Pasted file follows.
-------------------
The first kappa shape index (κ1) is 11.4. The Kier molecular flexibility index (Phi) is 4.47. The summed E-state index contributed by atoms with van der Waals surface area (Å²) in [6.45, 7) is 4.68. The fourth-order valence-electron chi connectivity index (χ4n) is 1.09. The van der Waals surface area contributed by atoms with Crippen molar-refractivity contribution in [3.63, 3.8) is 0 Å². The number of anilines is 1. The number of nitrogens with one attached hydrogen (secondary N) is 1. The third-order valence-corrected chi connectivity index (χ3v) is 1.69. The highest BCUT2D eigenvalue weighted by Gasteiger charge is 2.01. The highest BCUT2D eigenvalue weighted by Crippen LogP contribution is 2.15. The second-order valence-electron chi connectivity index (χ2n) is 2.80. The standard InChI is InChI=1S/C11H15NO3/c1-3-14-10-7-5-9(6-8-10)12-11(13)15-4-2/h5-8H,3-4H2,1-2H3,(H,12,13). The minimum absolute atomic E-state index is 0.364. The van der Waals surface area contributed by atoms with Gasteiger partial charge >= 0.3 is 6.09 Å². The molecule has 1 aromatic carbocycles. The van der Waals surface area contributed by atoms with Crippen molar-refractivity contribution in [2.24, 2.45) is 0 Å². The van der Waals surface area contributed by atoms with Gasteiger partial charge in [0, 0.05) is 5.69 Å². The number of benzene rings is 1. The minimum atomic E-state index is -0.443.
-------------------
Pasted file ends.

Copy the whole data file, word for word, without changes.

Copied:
The first kappa shape index (κ1) is 11.4. The Kier molecular flexibility index (Phi) is 4.47. The summed E-state index contributed by atoms with van der Waals surface area (Å²) in [6.45, 7) is 4.68. The fourth-order valence-electron chi connectivity index (χ4n) is 1.09. The van der Waals surface area contributed by atoms with Crippen molar-refractivity contribution in [3.63, 3.8) is 0 Å². The number of anilines is 1. The number of nitrogens with one attached hydrogen (secondary N) is 1. The third-order valence-corrected chi connectivity index (χ3v) is 1.69. The highest BCUT2D eigenvalue weighted by Gasteiger charge is 2.01. The highest BCUT2D eigenvalue weighted by Crippen LogP contribution is 2.15. The second-order valence-electron chi connectivity index (χ2n) is 2.80. The standard InChI is InChI=1S/C11H15NO3/c1-3-14-10-7-5-9(6-8-10)12-11(13)15-4-2/h5-8H,3-4H2,1-2H3,(H,12,13). The minimum absolute atomic E-state index is 0.364. The van der Waals surface area contributed by atoms with Gasteiger partial charge >= 0.3 is 6.09 Å². The molecule has 1 aromatic carbocycles. The van der Waals surface area contributed by atoms with Crippen molar-refractivity contribution in [2.24, 2.45) is 0 Å². The van der Waals surface area contributed by atoms with Gasteiger partial charge in [0, 0.05) is 5.69 Å². The number of benzene rings is 1. The minimum atomic E-state index is -0.443.